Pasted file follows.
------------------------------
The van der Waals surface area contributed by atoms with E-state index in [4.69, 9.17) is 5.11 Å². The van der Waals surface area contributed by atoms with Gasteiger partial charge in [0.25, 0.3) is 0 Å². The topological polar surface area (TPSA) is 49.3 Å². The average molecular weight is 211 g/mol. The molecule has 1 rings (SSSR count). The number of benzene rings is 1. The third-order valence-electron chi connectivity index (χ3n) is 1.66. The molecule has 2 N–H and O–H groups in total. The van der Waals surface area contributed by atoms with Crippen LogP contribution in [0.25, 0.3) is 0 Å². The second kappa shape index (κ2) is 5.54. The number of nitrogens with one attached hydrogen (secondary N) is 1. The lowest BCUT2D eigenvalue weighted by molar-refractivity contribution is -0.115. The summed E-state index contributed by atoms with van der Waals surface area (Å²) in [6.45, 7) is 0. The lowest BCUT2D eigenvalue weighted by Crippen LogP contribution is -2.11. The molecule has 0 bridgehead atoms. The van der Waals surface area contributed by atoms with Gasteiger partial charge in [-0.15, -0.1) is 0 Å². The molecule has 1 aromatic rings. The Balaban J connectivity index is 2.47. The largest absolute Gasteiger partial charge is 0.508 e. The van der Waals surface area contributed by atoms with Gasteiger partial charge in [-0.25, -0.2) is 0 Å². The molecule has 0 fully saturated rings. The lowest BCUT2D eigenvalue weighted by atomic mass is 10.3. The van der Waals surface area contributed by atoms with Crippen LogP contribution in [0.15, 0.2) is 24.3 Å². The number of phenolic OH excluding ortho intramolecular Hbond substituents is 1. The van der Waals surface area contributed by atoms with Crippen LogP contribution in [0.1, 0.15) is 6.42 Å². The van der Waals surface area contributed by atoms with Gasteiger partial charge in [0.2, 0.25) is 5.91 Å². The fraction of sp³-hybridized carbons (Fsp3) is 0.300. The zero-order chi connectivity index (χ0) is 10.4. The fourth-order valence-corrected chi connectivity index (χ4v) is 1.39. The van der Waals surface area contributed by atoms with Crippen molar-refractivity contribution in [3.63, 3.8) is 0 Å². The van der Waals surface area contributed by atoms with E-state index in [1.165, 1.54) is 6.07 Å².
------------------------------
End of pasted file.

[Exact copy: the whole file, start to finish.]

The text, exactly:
The van der Waals surface area contributed by atoms with E-state index in [4.69, 9.17) is 5.11 Å². The van der Waals surface area contributed by atoms with Gasteiger partial charge in [0.25, 0.3) is 0 Å². The topological polar surface area (TPSA) is 49.3 Å². The average molecular weight is 211 g/mol. The molecule has 1 rings (SSSR count). The number of benzene rings is 1. The third-order valence-electron chi connectivity index (χ3n) is 1.66. The molecule has 2 N–H and O–H groups in total. The van der Waals surface area contributed by atoms with Crippen LogP contribution in [0.25, 0.3) is 0 Å². The second kappa shape index (κ2) is 5.54. The number of nitrogens with one attached hydrogen (secondary N) is 1. The lowest BCUT2D eigenvalue weighted by molar-refractivity contribution is -0.115. The summed E-state index contributed by atoms with van der Waals surface area (Å²) in [6.45, 7) is 0. The lowest BCUT2D eigenvalue weighted by Crippen LogP contribution is -2.11. The molecule has 0 bridgehead atoms. The van der Waals surface area contributed by atoms with Gasteiger partial charge in [-0.15, -0.1) is 0 Å². The molecule has 1 aromatic rings. The Balaban J connectivity index is 2.47. The largest absolute Gasteiger partial charge is 0.508 e. The van der Waals surface area contributed by atoms with Gasteiger partial charge in [-0.25, -0.2) is 0 Å². The molecule has 0 fully saturated rings. The lowest BCUT2D eigenvalue weighted by atomic mass is 10.3. The van der Waals surface area contributed by atoms with Crippen LogP contribution in [0.15, 0.2) is 24.3 Å². The number of phenolic OH excluding ortho intramolecular Hbond substituents is 1. The van der Waals surface area contributed by atoms with Crippen LogP contribution in [0.1, 0.15) is 6.42 Å². The van der Waals surface area contributed by atoms with Gasteiger partial charge in [0.2, 0.25) is 5.91 Å². The fraction of sp³-hybridized carbons (Fsp3) is 0.300. The zero-order chi connectivity index (χ0) is 10.4. The fourth-order valence-corrected chi connectivity index (χ4v) is 1.39. The van der Waals surface area contributed by atoms with Crippen molar-refractivity contribution in [3.63, 3.8) is 0 Å². The van der Waals surface area contributed by atoms with E-state index in [1.165, 1.54) is 6.07 Å².